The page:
Disaster management has everlasting attention [18]. In order to reduce the damage caused by rainstorm disasters, ensure traffic safety, and control emergency cost, extensive rainstorm disaster models have been developed to assess disaster risk and predict the impact of rainstorm disasters as well [1921]. Wang et al. [22] used the hidden Markov model (HMM) method to conduct a dynamic risk assessment of natural disasters in Dalian, China. Javier Salmerón et al. [23] developed a two-stage stochastic optimization model to guide the relief assets allocation. Mahootchi and Golmohammadi [24] extended the mathematical two-stage stochastic optimization model to provide appropriate response and better service. Sawada and Takasaki [25] established a microeconomic analysis framework between disasters and poverty, revealing that mutual aid is critical to effective poverty alleviation. “Life first” is often seen as the principal rule in the disaster rescue, so as in the rainstorm relief. While hydrological analysis and facility planning occupied major research position in urban rainstorm evolution, like SWMM (Storm Water Management Model) [17], MOUSE (Model for Urban Sewers) [26], etc., various mutual influencing factors underlie the complex system of urban drainage [27]. Actually, owing to the increase of complexity of urban development, the effectiveness and efficiency of modelling is subject to the dynamic parameter optimization [28].

There are many tools for simulating [29] human and social behaviours in emergencies. The use of these tools can help determine the locations of temporary shelter [30] and predict disaster losses [31], which can improve the efficiency of disaster response. Search and rescue are the major parts of disaster response [32], in which agent-based simulation has been proved as a useful method [33]. Tang Jet al. [34] optimized search and rescue using auction-based task allocation scheme through agent-based simulation. Choi et al. [35] developed a flexible and interoperable distributed simulation environment for comprehensive disaster response management. Alsubaie et al. [36] constructed a disaster response plan based on supervisory control and data acquisition (SCADA) systems. Modelling by multi-agent system (MAS) has been a common tendency for the operation of social-economic system under changing natural conditions [37], like evacuation route choice of pedestrians in an urban rainstorm [38, 39].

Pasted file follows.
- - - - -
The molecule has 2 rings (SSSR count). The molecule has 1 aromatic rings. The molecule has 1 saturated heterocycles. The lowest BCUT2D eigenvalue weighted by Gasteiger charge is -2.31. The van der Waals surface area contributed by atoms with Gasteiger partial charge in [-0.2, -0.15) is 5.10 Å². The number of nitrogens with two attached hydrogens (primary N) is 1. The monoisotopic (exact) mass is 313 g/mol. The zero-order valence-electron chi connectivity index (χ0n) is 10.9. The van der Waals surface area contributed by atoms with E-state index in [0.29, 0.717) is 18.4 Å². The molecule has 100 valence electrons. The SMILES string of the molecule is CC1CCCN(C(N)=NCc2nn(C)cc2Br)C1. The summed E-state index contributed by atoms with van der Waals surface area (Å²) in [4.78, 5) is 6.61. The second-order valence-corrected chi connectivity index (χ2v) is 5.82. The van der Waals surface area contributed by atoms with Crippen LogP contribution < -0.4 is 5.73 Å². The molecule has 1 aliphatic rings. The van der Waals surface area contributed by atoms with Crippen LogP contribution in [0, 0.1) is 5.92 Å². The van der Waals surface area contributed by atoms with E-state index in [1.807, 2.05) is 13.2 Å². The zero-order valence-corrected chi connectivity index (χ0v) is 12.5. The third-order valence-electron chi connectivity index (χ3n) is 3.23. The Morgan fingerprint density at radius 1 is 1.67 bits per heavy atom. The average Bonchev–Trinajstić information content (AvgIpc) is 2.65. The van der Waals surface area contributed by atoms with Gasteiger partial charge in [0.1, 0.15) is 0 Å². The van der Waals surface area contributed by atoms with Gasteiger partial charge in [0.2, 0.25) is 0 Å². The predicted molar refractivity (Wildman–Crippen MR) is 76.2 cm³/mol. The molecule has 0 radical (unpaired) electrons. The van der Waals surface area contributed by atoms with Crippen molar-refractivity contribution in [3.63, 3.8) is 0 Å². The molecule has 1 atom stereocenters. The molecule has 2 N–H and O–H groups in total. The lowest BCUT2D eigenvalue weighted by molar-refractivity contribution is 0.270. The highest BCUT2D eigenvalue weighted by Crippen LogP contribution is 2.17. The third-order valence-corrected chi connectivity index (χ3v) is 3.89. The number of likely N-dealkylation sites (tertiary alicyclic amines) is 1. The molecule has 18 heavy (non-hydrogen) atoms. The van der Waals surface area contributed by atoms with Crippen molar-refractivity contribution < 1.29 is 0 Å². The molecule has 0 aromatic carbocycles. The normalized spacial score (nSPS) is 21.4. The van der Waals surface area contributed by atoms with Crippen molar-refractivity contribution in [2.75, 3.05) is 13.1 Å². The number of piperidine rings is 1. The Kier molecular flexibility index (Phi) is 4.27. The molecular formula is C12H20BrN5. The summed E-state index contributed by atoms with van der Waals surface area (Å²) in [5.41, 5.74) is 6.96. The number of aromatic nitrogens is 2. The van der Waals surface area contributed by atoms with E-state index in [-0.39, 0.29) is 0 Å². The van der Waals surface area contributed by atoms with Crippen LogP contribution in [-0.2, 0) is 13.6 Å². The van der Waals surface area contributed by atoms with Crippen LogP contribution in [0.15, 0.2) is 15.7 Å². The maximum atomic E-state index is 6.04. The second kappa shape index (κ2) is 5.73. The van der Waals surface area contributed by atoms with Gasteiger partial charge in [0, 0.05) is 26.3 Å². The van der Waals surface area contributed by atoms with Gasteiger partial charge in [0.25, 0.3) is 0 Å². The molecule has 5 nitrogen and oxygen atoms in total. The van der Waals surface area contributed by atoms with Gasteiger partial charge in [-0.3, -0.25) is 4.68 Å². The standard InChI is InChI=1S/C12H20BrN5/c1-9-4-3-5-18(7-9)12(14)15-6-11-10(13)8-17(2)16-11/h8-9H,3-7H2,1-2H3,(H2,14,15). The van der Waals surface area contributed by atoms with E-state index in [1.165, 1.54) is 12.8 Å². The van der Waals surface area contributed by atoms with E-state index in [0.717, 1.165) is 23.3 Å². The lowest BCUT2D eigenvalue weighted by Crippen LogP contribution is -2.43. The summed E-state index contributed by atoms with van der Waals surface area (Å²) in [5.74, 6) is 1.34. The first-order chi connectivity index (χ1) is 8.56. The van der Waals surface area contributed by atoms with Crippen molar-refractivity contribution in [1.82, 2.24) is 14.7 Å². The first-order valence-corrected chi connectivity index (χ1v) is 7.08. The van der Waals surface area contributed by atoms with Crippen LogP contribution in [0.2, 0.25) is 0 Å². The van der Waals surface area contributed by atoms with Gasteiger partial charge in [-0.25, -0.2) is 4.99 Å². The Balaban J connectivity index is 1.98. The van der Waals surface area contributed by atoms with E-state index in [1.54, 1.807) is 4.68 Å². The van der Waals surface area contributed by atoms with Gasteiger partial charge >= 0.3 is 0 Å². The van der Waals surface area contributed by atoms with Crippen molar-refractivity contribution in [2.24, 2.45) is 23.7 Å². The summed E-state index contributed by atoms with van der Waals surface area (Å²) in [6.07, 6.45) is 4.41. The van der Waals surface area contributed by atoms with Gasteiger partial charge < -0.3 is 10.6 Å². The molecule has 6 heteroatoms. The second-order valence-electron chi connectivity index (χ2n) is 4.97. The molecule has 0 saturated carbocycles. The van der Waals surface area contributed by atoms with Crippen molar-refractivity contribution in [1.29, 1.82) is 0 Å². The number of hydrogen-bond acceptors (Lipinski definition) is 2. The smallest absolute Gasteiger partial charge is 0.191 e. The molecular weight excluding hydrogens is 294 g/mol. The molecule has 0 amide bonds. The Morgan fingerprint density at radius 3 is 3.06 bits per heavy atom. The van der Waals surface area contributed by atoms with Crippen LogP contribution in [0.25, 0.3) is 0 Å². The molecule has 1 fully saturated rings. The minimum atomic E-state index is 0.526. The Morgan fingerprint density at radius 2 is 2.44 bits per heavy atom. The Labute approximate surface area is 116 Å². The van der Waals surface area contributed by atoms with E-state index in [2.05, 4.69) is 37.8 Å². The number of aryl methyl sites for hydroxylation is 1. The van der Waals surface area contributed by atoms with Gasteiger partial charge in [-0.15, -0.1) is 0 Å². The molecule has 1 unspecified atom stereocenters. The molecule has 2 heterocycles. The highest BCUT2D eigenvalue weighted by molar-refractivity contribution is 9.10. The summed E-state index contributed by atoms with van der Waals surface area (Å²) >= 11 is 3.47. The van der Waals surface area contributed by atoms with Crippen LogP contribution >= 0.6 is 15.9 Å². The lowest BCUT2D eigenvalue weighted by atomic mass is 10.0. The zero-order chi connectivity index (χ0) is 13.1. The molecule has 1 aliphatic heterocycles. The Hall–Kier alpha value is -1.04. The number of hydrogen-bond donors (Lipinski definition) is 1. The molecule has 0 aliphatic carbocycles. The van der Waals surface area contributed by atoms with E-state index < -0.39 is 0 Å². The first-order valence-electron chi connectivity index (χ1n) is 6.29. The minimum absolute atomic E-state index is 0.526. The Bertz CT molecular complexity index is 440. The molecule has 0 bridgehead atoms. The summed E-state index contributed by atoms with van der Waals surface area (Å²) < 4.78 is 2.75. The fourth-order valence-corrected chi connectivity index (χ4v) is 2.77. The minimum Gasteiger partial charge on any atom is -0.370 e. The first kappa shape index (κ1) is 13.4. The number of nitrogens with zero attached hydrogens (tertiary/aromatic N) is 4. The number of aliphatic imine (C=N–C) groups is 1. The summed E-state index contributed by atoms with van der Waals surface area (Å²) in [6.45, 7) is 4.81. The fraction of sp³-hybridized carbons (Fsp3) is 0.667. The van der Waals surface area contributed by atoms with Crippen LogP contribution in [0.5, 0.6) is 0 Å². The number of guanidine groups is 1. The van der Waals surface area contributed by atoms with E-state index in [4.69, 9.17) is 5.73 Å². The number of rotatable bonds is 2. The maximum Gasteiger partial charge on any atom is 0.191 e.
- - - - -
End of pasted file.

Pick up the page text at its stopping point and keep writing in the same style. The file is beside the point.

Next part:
Effective communication and coordination are crucial aspects of emergency management [40]. However, information asymmetry often manifests when one party has more or better information than the other. Agents with more information will have higher expected payoff than those with less [41]. Besides, agents’ decisions will have potential distortion due to information asymmetry [42]. The difference of decision among agents therefore has a positive correlation with information asymmetry [43].

2. Research Method

2.1. MAS Modelling

Agent-based simulation seems to be a kind of dynamic networks of interacting agents [44]. By specifying the rules between individuals, computer simulations can be used to demonstrate complex behaviour patterns from other simple models [45]. Agent-based simulation is a relatively new approach to modelling systems composed of autonomous, interacting agents [46]. Each individual is able to make decisions based on circumstances and rules [47]. Repetitive interactions are hard to implement with mathematical methods, which in contrast is a peculiarity of agent-based simulation. Agent-based simulation is widely used in many fields to deal with problems covered in complex systems [48], like resource allocation [49], crowd evacuation [50], decision-making systems [51], and cooperative game [52]. The application of agent-based simulation in disaster management can improve search and rescue efficiency [53].

Since the 1990s, agent-modelling platforms such as STARLOGO, SWARM, NETLOGO, REPAST (Recursive Porous Agent Simulation Toolkit), etc. have been developed. REPAST has outstanding scalability for its JAVA programming [54] and has already been used in modelling social behaviour [55, 56] and city management with geospatial design [57]. REPAST can be redesigned for diverse practical needs. Bridging the gap between agent-based simulation and actuality is a challenge for MAS modelling, which is often conducted by parallel execution and adaptive control between artificial and real world [58], through the artificial societies-computational experiments-parallel execution (ACP) platform [59] to interact with the real social system and provide reliable support for the management and decision-making of real social scenes. Therefore, the evolution of the situation, co-evolution, and closed-loop feedback are realized.